Daily Meditations


Fr. Maximos went on to comment on the next fruit of the Holy Spirit, which according to St. Paul is kindness. “In the Greek original, Paul refers to kindness as chrestotis, with the Greek e in

the chre and not with an i as it is in Christotis, meaning ‘being anointed by Christ,’ or ‘becoming Christified.’ Chrestotis with an e means something different. It means usefulness. It seems that what the apostle meant is that the person becomes useful.”

“Excuse me for interrupting you, Fr. Maxime,” I interjected, “but when I first heard you talk about chrestotis, I went to the New Testament, first in the Greek original, where it is spelled chrestotis, as you pointed out with an e, and then I looked into the King James Version, which translates it as ‘gentleness,’ and then to the Revised Standard Version, which translates it as ‘kindness.’ Which is correct?”

“They are all correct. I believe that a gentle and kind person is also a useful or helpful person. I’ll explain shortly. But thank you for clarifying these differences in translation. I’ll start with the assumption that the actual interpretation of the word chrestotis implies being useful i:q the sense of being helpful. So chrestotis means several things. It is important to penetrate the meaning of these words so that we can know what St. Paul probably had in mind when he used that term.

“So to repeat, a chrestos person is someone who can be accommodating, easily pliable in three ways: in the hands of God, in his relationships with other people, and in himself” I noticed confused looks on everybody’s faces. How does one become useful or pliable in the hands of God? Fr. Maximos explained. “The God-centered person does not put any resistances, doubts, or fears into his relationship with God. He surrenders to God and has no anxieties as to what will happen the next day.

“I remember when I was a child,” Fr. Maximos went on. “I did not want to pray to God and say, ‘Thy will be done.’ I would say to myself, ‘What if God wants something of me that I don’t want myself? Isn’t it better to ask God to do what I want Him to do?’ That’s how I thought as a boy. I did not know at the time that God never violates the will of a human being and that He never wishes anything which is not good for us.

“So the useful or pliable person is not afraid of God. He surrenders to God in absolute trust. At the same time such a person is not fearful of his fellow human beings. He is not afraid of himself He does not have a bad relationship with himself. Spiritual work helps us to familiarize ourselves with ourselves. It helps us to establish a good working relationship with ourselves. Such work cancels out phobias and resistances and at the same time cuts down the distance between us and other human beings. When spiritual work is done properly, it offers human beings the gifts mentioned by Paul, which render them truly free.”

“But isn’t fear part of the human condition, like the fear of death?” Teresa asked.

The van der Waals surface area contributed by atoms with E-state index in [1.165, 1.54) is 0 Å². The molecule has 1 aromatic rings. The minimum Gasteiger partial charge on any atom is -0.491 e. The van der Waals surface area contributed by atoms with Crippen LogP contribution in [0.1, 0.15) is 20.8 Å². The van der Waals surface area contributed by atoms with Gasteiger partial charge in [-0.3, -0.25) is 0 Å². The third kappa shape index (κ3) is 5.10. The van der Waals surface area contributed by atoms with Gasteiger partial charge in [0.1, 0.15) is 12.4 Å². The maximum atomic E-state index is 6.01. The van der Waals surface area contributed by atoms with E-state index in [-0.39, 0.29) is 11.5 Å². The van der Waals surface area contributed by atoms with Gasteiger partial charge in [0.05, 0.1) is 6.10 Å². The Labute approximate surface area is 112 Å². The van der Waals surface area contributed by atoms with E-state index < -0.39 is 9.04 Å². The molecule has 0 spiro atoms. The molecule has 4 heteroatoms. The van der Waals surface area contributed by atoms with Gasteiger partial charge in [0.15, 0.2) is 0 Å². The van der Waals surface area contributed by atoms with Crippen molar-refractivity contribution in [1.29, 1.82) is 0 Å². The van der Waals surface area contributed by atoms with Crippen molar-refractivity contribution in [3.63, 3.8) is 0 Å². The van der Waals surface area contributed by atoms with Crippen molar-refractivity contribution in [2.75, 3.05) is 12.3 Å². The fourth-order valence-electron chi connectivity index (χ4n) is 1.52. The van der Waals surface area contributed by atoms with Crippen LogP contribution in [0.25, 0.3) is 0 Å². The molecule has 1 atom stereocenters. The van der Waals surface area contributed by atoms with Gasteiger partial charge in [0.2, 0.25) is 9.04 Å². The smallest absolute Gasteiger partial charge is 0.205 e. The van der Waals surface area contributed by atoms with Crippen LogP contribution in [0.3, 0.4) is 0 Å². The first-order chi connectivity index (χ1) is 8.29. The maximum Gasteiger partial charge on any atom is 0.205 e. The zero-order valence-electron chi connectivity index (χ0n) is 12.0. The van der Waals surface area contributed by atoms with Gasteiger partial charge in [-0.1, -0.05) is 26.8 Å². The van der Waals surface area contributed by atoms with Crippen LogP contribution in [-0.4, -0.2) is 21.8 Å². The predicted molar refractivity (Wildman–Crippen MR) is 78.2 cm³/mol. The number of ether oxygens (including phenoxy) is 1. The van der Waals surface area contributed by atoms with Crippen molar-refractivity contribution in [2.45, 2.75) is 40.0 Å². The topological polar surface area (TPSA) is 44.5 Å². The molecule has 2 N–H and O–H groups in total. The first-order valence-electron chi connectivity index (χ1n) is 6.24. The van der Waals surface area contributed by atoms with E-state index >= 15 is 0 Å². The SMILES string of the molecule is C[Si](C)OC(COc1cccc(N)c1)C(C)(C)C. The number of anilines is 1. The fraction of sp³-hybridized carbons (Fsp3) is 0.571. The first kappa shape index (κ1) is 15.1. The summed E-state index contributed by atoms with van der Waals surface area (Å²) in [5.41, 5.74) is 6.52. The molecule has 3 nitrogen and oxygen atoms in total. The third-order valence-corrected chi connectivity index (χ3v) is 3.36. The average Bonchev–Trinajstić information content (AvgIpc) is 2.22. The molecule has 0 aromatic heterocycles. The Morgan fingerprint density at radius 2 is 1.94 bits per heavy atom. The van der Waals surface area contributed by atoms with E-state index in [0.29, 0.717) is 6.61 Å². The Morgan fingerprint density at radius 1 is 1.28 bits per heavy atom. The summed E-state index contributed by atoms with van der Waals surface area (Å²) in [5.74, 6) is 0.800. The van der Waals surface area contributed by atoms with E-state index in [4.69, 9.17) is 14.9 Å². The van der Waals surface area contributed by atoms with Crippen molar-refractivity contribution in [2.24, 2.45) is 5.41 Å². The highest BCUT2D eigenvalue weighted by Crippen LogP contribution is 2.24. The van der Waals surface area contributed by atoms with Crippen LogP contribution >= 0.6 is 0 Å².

“No. Fear of death, or any fear for that matter, does not belong to an authentic human existence.”

In light of all the tragedies and evil in the world, I found Fr. Maximos’s statement remarkable.

“In reality,” he explained, “all fear boils down to the absence of love and trust in God. We do not surrender to God because we are afraid. I am certain that many of us would be reluctant to say, ‘Okay, God, tell me what You want me to do and I will do it.’ Few of us would be ready, for example, if God wished for us to go and live in the depth of a jungle full of wild animals. I am not sure I could do such a thing myself. But the truly liberated human beings are not afraid. They move about in total freedom, which is the result of being ‘useful’ or chrestoi.”

“Surely such people are rare, to be useful to others and kind to themselves,” Emily pointed out.

“Unfortunately, yes. Our biggest problem is ourselves. I remember how a wise eldress once advised a nun who was difficult to get along with. That nun created problems in the monastery and, as a result, felt guilty. One day, she went to her eldress and told her of her intention to leave the monastery so that she would no longer be a source of tension and division. The eldress advised her to stay put and work on herself. ‘Besides,’ she said, ‘wherever you go you will carry yourself with you.'”

“So what’s the moral of the story?” Emily asked.

“The moral,” Fr. Maximos replied, “is that the source of all your problems is really yourself. That should be the starting point of your spiritual work. Get to know who you are. Get to know yourself. Get to know your weaknesses, your mistakes, your shortcomings. Do not justify your actions, but be a fair judge with yourself, without panic or angst or any pathological guilt feelings. Do not get disheartened because you discover evil inside you. Just examine yourself the way you are. That way, you can work on those aspects of yourself that need fixing. As you consciously work on yourself, as you work on your weaknesses, plunge into prayer and study. The destructive passions will then begin to recede, and gradually you will become more at ease and more familiar with yourself.”

~Adapted from Kyriacos C. Markides, Inner River: A Pilgrimage to the Heart of Christian Spirituality